Missing heritability and missing Fst of candidate genes: why does gene variation differ from trait variation in trees?
© Kremer; licensee BioMed Central Ltd. 2011
Published: 13 September 2011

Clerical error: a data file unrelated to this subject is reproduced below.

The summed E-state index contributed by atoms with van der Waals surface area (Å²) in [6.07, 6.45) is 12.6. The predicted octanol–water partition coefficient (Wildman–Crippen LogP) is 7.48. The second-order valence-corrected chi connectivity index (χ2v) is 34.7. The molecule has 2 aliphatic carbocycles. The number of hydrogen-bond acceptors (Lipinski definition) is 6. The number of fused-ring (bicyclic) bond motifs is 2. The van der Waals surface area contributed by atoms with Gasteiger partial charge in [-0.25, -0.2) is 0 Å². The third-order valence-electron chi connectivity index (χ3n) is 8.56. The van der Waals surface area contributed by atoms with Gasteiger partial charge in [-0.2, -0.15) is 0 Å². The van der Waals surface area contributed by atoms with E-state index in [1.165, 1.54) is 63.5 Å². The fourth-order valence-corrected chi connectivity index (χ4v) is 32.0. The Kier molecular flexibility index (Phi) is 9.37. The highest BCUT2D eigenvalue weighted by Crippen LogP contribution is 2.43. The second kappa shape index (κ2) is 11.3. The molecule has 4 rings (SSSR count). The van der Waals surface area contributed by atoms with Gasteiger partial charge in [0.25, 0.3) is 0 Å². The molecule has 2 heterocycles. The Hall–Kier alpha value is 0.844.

Molecular footprints of phenotypic variation are usually explored by two different approaches in trees. On the one hand, association genetics is seeking for statistical correlation between SNPs and traits owing to the significant heritability that is usually observed in progeny tests. On the other hand, detection of outlier Fst values of single SNPs has also been implemented to account for the very large differentiation of traits that are observed in provenance tests. The rationale of both approaches is based on the extensive within or between population genetic variability that has been widely recorded in fields tests. While the cataloguing of candidate genes has steadily increased in trees, so has the inventory of their diversity in natural or breeding populations. There is now a rapidly growing body of experimental results showing a very large discrepancy between the expectations of both approaches and the SNP variation that is monitored in candidate genes. Most association studies show that single SNPs explain usually less than 5% of the phenotypic variation of the trait, while Fst values are at best of the same value than neutral markers. In my presentation I will explore the reasons of the decoupling between trait and gene variation, by focusing on the multilocus structure of traits, as compared to the monolocus SNP information. Indeed, association studies and Fst outlier detection are essentially based on single locus approaches, while traits are multidimensional structures. There are at least three properties of multilocus structures that will be investigated: cumulativity, interactions and covariation of gene effects. I will show that cumulativity and interactions may explain the discrepancy in the case of association studies, while covariation of gene effects (at the between population level) explain the missing Fst of genes underlying adaptive traits. These conclusions are supported by experimental results, theoretical background and simulation predictions.
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